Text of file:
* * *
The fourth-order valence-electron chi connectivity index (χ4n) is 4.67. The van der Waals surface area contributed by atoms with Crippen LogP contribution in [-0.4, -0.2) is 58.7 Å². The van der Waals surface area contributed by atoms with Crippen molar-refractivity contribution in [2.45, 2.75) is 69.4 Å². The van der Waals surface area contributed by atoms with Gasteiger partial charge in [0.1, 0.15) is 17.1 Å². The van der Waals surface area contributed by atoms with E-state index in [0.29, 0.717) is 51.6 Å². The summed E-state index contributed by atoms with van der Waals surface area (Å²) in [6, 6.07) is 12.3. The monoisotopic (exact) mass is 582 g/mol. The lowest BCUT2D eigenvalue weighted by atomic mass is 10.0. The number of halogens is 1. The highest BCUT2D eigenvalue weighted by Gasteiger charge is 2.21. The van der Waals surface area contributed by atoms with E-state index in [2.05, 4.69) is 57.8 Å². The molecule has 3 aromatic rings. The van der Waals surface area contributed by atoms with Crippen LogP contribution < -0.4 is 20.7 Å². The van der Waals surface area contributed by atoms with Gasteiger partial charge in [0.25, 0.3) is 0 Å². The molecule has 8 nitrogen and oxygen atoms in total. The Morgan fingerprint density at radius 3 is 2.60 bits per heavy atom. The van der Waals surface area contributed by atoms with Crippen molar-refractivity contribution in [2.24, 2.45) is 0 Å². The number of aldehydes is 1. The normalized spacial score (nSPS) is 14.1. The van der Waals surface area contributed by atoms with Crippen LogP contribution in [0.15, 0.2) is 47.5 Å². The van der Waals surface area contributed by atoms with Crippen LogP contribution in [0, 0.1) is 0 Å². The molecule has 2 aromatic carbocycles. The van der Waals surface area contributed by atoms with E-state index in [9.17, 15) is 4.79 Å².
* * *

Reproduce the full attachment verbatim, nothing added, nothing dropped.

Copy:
The fourth-order valence-electron chi connectivity index (χ4n) is 4.67. The van der Waals surface area contributed by atoms with Crippen LogP contribution in [-0.4, -0.2) is 58.7 Å². The van der Waals surface area contributed by atoms with Crippen molar-refractivity contribution in [2.45, 2.75) is 69.4 Å². The van der Waals surface area contributed by atoms with Gasteiger partial charge in [0.1, 0.15) is 17.1 Å². The van der Waals surface area contributed by atoms with E-state index in [0.29, 0.717) is 51.6 Å². The summed E-state index contributed by atoms with van der Waals surface area (Å²) in [6, 6.07) is 12.3. The monoisotopic (exact) mass is 582 g/mol. The lowest BCUT2D eigenvalue weighted by atomic mass is 10.0. The number of halogens is 1. The highest BCUT2D eigenvalue weighted by Gasteiger charge is 2.21. The van der Waals surface area contributed by atoms with E-state index in [2.05, 4.69) is 57.8 Å². The molecule has 3 aromatic rings. The van der Waals surface area contributed by atoms with Crippen LogP contribution < -0.4 is 20.7 Å². The van der Waals surface area contributed by atoms with Gasteiger partial charge in [0.25, 0.3) is 0 Å². The molecule has 8 nitrogen and oxygen atoms in total. The Morgan fingerprint density at radius 3 is 2.60 bits per heavy atom. The van der Waals surface area contributed by atoms with Crippen molar-refractivity contribution in [2.24, 2.45) is 0 Å². The number of aldehydes is 1. The normalized spacial score (nSPS) is 14.1. The van der Waals surface area contributed by atoms with Crippen LogP contribution in [0.15, 0.2) is 47.5 Å². The van der Waals surface area contributed by atoms with Crippen LogP contribution in [0, 0.1) is 0 Å². The molecule has 2 aromatic carbocycles. The van der Waals surface area contributed by atoms with E-state index in [9.17, 15) is 4.79 Å².